A study published in the Journal of Health Psychology evaluated the relationship between Crohn’s disease severity and patients’ mental health burden.

In total, 619 patients with Crohn’s disease were assessed (age, 18–79 years). More than half (58.3%) of participants were women. The primary outcome was the role of somatization, depression symptoms, and anxiety symptoms and disease activity.

Analysis via structural equation modeling found that somatization was an independent predictor of disease activity. However, depression and anxiety were not predictors of disease activity. The researchers noted that the effect of somatization on disease activity was stronger among men than women.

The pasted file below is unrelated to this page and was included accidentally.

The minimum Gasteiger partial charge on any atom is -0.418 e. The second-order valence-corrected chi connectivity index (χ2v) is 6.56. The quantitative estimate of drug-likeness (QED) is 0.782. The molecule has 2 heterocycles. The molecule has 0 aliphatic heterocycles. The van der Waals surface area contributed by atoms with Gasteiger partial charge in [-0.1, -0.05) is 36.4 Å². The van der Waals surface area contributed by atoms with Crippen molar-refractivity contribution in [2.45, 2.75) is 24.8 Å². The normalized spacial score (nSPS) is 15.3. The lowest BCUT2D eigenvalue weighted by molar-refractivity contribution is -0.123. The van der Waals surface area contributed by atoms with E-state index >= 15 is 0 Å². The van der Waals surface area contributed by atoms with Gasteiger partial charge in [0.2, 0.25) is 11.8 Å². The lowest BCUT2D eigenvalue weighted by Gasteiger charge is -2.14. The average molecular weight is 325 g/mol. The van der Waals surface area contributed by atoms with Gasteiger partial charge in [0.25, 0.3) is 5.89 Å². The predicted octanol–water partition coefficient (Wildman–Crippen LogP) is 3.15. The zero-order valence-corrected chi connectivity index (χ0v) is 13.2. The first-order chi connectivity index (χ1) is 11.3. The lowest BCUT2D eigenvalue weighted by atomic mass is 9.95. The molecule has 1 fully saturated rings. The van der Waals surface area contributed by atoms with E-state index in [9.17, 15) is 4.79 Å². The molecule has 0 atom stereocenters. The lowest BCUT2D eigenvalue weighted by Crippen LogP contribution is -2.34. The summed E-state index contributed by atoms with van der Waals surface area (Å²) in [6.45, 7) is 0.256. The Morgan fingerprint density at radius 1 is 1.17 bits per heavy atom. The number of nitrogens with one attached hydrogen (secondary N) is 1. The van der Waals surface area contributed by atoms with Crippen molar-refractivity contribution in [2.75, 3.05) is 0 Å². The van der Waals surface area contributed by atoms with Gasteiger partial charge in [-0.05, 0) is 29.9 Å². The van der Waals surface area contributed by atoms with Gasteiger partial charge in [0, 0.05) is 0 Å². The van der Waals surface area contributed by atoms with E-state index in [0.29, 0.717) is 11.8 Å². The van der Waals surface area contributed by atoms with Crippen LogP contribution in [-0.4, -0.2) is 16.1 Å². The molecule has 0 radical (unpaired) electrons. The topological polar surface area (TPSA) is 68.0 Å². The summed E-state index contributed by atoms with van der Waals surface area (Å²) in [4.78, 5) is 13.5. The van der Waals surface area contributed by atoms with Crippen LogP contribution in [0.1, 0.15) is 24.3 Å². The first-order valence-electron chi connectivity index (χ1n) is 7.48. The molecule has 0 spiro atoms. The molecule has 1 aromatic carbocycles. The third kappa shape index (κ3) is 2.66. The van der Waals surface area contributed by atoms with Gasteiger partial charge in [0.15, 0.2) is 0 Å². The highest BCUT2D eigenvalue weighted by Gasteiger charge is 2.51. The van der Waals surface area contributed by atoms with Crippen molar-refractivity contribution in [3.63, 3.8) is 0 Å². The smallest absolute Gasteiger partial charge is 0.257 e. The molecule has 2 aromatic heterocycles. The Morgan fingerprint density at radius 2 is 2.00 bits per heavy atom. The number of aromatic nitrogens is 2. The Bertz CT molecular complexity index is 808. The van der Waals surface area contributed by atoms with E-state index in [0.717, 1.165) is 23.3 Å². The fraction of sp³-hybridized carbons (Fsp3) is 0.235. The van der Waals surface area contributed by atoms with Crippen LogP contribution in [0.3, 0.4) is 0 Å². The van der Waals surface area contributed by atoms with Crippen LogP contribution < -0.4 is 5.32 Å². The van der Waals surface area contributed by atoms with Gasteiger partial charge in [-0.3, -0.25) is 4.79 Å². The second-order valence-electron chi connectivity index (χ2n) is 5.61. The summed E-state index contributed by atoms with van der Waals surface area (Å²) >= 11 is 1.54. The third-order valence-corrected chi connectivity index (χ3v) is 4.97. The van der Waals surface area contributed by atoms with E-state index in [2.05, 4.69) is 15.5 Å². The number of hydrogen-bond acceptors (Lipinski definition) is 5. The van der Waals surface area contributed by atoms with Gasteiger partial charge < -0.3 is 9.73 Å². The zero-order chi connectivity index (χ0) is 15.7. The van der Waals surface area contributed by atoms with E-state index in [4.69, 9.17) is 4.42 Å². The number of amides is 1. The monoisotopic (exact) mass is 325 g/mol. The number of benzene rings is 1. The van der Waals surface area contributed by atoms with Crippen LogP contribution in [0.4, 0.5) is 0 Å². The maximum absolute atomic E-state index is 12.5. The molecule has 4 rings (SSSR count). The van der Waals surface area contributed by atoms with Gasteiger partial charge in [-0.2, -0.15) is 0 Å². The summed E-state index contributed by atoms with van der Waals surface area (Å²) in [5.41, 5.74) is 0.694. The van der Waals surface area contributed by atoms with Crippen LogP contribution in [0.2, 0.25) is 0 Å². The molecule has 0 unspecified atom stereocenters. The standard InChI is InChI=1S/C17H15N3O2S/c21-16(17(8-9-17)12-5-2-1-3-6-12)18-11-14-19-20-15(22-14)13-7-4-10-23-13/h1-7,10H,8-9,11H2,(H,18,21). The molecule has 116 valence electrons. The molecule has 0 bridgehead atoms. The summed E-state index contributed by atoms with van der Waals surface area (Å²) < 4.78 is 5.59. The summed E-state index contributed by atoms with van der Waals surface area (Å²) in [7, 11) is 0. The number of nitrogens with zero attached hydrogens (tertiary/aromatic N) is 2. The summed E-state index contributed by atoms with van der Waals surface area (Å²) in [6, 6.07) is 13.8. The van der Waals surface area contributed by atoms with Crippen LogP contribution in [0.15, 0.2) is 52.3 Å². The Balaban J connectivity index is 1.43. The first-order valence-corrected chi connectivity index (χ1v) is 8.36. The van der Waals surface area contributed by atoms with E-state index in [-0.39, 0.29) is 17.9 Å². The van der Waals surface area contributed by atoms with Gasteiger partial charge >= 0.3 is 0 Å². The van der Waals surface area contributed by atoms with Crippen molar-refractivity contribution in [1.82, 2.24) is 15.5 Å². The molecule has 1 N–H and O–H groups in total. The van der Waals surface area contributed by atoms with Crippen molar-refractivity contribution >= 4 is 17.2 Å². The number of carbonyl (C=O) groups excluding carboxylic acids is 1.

In conclusion, the authors wrote, “Findings suggest that somatization represents a distinct domain of psychological distress that may play a role in the health of patients with Crohn’s disease.”

Via: Journal of Health Psychology https://journals.sagepub.com/doi/10.1177/1359105320909879